8"Call Us When the Shuttle Lands"Jessica LowreyDaniel Brier & Jason MicallefTBATBD
9"I'm a No-Rust-Build-Up Man Myself"Kate DennisRyan Sandoval & Jason MicallefTBATBD
10"Are We Going to Prom or Hell?"Leslye HeadlandJason MicallefTBATBD


  1. Episode titles and names of directors and writers sourced from HBO Europe through which the series has been distributed internationally.
  2. Premiered early online through iTunes and numerous cable video on demand services on February 20, 2018. Television premiere originally scheduled for March 7, 2018, before being rescheduled and then ultimately pulled.[1]



"The reason I changed the Heathers surface identities is I think today [the characterization] rings true. Today, all different types of people are more aspirational. People that wouldn’t have necessarily been considered the most popular kids in school in 1988 could very well be — and probably most likely are — the more popular kids today. And also because it’s a TV show, we have so much more time to explore their characters and get behind it. Of course, no one’s seen the show yet. Once they see it, I think they’ll get what we’re talking about."

—Creator/Showrunner Jason Micallef about the radical change of the cast in the series.[2]

On August 27, 2009, Sony Pictures Television announced that Heathers was to be adapted for television to air on Fox. Mark Rizzo was hired to write the series, and Jenny Bicks was to co-produce with Lakeshore Entertainment.[3] The program was described as a modernized version of the original story, and all characters from the film were expected to be scripted into the adaptation.[4]

On September 12, 2012, it was announced that the television network Bravo would begin developing a Heathers reboot unrelated to the earlier announcement by Sony Pictures Television. The storyline was to pick up twenty years after the events of the film when Veronica returns home to Sherwood, Ohio with her teenage daughter, who had to contend with the next generation of mean girls, all named "Ashley". They were to all be the daughters of the two surviving Heathers. Neither Ryder nor Slater were attached to the project.[5] However, in August 2013, Bravo declined to order the series.[6]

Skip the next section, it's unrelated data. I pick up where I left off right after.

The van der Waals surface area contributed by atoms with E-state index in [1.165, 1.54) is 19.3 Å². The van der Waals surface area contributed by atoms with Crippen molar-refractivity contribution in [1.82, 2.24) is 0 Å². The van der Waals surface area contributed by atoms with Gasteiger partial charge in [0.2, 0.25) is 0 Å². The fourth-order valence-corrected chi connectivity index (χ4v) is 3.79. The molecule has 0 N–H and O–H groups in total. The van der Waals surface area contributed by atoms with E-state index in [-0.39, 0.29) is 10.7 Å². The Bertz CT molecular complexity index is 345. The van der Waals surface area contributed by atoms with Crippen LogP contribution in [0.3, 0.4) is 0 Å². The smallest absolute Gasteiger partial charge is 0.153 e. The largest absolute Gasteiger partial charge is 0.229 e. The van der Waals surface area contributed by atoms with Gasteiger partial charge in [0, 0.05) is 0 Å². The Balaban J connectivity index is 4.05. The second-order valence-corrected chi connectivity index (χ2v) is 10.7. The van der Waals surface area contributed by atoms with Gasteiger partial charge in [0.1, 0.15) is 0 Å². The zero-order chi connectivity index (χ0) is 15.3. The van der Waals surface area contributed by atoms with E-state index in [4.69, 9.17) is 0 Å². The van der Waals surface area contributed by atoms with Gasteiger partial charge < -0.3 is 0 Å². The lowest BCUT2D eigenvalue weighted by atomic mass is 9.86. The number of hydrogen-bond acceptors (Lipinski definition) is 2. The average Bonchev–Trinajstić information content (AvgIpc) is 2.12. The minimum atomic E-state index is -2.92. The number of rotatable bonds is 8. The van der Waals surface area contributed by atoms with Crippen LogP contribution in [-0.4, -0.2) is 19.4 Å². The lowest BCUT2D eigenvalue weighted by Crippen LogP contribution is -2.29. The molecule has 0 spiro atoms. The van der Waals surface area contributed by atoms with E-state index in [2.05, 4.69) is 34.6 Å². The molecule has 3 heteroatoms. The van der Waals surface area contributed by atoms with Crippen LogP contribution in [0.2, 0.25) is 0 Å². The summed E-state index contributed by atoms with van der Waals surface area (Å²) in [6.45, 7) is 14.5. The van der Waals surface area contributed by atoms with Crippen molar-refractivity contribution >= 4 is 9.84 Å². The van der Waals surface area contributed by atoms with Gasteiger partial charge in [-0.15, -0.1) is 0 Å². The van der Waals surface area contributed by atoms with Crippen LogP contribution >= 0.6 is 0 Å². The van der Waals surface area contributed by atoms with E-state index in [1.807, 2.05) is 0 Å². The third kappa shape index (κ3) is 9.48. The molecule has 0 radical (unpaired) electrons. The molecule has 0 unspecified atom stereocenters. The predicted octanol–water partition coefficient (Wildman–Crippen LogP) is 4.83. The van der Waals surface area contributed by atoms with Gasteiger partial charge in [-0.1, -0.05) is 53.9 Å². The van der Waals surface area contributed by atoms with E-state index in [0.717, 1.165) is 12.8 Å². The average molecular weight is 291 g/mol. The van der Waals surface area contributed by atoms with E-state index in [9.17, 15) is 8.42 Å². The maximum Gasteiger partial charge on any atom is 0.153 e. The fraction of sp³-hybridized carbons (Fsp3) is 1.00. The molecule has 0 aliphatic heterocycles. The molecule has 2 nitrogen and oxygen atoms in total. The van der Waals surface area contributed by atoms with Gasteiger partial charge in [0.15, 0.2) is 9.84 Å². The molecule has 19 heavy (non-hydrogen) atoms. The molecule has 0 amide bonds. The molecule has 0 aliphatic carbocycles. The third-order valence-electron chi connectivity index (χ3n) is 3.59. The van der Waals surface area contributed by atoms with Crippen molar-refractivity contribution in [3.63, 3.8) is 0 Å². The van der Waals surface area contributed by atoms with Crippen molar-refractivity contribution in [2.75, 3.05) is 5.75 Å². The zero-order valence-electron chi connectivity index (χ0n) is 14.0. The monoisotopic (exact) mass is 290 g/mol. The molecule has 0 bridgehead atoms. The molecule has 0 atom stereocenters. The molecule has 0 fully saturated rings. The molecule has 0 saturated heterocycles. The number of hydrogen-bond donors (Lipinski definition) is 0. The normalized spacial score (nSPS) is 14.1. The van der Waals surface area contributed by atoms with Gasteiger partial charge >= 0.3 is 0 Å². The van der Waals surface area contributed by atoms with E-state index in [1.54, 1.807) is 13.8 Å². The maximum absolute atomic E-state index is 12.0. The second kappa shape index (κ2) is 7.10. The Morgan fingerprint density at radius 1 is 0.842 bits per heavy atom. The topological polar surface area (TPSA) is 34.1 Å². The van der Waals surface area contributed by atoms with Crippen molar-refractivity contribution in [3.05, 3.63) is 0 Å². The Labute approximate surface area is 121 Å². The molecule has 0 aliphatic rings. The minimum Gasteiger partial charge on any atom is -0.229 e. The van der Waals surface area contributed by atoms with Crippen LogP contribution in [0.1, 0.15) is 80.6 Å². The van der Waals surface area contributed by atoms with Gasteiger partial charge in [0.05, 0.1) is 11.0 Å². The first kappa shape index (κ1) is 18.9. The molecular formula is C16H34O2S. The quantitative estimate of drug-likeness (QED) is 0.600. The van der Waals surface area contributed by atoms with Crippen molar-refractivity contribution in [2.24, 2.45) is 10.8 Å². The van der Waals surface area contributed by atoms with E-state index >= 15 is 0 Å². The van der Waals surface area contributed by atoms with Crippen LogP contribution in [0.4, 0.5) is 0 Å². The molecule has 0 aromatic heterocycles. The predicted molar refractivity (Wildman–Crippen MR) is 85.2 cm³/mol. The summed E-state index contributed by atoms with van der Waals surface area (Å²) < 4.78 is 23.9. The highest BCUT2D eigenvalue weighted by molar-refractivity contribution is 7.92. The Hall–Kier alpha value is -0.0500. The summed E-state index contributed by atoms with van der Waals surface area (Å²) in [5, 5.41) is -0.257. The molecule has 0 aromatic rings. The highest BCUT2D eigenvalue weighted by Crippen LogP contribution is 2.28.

On January 13, 2017, TV Land ordered a newly developed iteration of the series, described as an anthology dark comedy set in the present day. The series was set to be written by Jason Micallef and Tom Rosenberg, with Gary Lucchesi serving as an executive producer for Lakeshore Entertainment.[7] On January 13, 2017, Heathers was ordered to series at TV Land.[8]

On March 16, 2017, it was reported that the series would move to Paramount Network, a planned rebranding of TV Land's sister network Spike.[9] On June 1, 2018, however, it was announced that Paramount Network had dropped the series due to concerns over its content in the wake of recent school shootings in the United States. It was reported that the series' producers had begun to shop the series to other broadcasters, and that writing for a potential second season had neared completion, which would take place in an entirely different setting than the first season and original film.[10] By July 16, 2018, it was reported that both Netflix and Freeform had passed on the series.[11]